Government, hoteliers still divided over Negril breakwaters
The road to consensus on breakwaters as a solution to long-term beach erosion in Negril appears to have got more rocky in recent weeks, with local hoteliers filing a complaint with the Office of the Public Defender (OPD).
Their action follows a Cabinet directive at the end of April for Jamaica's Adaptation Fund (AF) project, of which the breakwaters form one component, to proceed.
"The news keeps on reiterating that it is going through, that Cabinet approved it. The National Environment and Planning Agency keeps announcing that it is going through. We are very upset that we are not having dialogue," said Sophie Grizzle Roumel, of Charela Inn, on their decision to file the complaint.
Public debate on climate change
She was speaking with The Gleaner during the public debate on climate change put on by the French Embassy in Kingston last week.
Mary Veira, who has served as a quasi-spokesperson for at least some hotel interests in the matter, said they wish the OPD to "investigate the whole process of the contract" for the project called 'Enhancing the Resilience of the Agricultural Sector and Coastal Areas to Protect Livelihoods and Improve Food Security'.
"Hopefully," she added, "I presume they are going to be the link between the parties that are for and the parties that are against [so] that we can come to some mutual understanding and agreement and move forward."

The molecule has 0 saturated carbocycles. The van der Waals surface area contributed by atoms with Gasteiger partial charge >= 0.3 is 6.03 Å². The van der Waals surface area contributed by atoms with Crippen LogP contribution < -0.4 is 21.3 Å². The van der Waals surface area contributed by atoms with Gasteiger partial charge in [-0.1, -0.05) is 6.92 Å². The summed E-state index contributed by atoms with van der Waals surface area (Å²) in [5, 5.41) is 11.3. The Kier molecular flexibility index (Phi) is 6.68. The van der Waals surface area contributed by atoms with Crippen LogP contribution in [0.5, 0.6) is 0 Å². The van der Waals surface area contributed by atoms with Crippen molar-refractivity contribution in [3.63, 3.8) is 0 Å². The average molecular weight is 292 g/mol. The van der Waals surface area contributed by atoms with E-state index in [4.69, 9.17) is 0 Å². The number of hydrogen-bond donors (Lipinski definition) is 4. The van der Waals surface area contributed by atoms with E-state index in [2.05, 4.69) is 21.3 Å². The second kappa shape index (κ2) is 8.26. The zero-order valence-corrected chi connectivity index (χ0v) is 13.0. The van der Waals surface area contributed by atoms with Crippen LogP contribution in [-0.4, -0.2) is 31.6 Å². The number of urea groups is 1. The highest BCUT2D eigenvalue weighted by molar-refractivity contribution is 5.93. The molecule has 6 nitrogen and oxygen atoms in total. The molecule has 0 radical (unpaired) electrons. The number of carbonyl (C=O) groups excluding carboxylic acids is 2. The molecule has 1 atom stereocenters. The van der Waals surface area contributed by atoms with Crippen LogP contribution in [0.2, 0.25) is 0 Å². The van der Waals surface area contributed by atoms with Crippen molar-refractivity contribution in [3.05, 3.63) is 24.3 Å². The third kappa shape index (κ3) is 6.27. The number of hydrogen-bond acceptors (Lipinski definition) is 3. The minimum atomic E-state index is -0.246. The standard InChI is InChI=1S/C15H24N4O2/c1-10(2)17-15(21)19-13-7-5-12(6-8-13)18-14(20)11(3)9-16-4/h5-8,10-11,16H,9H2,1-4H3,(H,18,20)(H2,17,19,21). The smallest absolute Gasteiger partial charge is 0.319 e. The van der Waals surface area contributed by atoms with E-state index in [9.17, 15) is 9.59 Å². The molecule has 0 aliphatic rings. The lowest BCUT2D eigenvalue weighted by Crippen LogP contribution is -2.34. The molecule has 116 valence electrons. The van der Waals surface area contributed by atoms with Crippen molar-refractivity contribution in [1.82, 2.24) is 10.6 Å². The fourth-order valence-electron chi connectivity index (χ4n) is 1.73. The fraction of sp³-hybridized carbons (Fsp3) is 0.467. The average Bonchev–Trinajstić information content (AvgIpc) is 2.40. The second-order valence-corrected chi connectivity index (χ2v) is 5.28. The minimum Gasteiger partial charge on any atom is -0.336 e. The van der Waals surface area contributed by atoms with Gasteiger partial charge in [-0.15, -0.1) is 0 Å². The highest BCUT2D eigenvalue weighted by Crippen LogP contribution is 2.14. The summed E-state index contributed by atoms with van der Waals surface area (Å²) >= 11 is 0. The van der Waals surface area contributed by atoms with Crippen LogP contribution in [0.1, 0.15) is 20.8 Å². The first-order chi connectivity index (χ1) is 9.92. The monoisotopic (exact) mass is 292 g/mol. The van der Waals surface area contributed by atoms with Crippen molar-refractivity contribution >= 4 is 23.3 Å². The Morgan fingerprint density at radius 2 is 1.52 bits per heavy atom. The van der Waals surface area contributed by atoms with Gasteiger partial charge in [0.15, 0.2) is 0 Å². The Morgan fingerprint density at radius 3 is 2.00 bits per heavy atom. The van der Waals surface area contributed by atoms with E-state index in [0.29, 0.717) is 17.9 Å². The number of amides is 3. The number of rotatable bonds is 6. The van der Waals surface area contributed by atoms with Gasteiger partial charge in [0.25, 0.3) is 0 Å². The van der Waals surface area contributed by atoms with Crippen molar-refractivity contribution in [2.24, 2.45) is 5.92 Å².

Softer engineering solutions
Negril hotel interests have for months now opposed the breakwaters in favour of softer engineering solutions that they insist are better for their multimillion-dollar tourism product.
Meanwhile, the filing of the complaint with the OPD has effectively shelved plans for a meeting between stakeholders and the Planning Institute of Jamaica (PIOJ) serving as the designated national implementing entity for the project.
These are plans that were already challenged by the inability to settle on a site and time.
"We were very open to having dialogue, but are very disappointed that they would not come to Negril to meet with us; disappointed, too, that they wanted to keep it to a very small number of people in the community, as if it is this very small sector that is against it when that is not the case," noted Veira.
The PIOJ is itself now seeking to have the matter mediated, in line with Cabinet instructions.
"We tried for the meeting. We were not able to arrive at a mutually convenient date, and the residents, as they would have told you, submitted a report to the public defender. They having reported to them (the OPD), the suggestion is that there is, in fact, a dispute between themselves and us, and also the Cabinet issued the decision to try to facilitate mediation," explained Claire Bernard, acting director general of the PIOJ.
"The coincidence of those two things led us to the Dispute Resolution Foundation (DRF) to see whether they are interested in mediating the process," she added.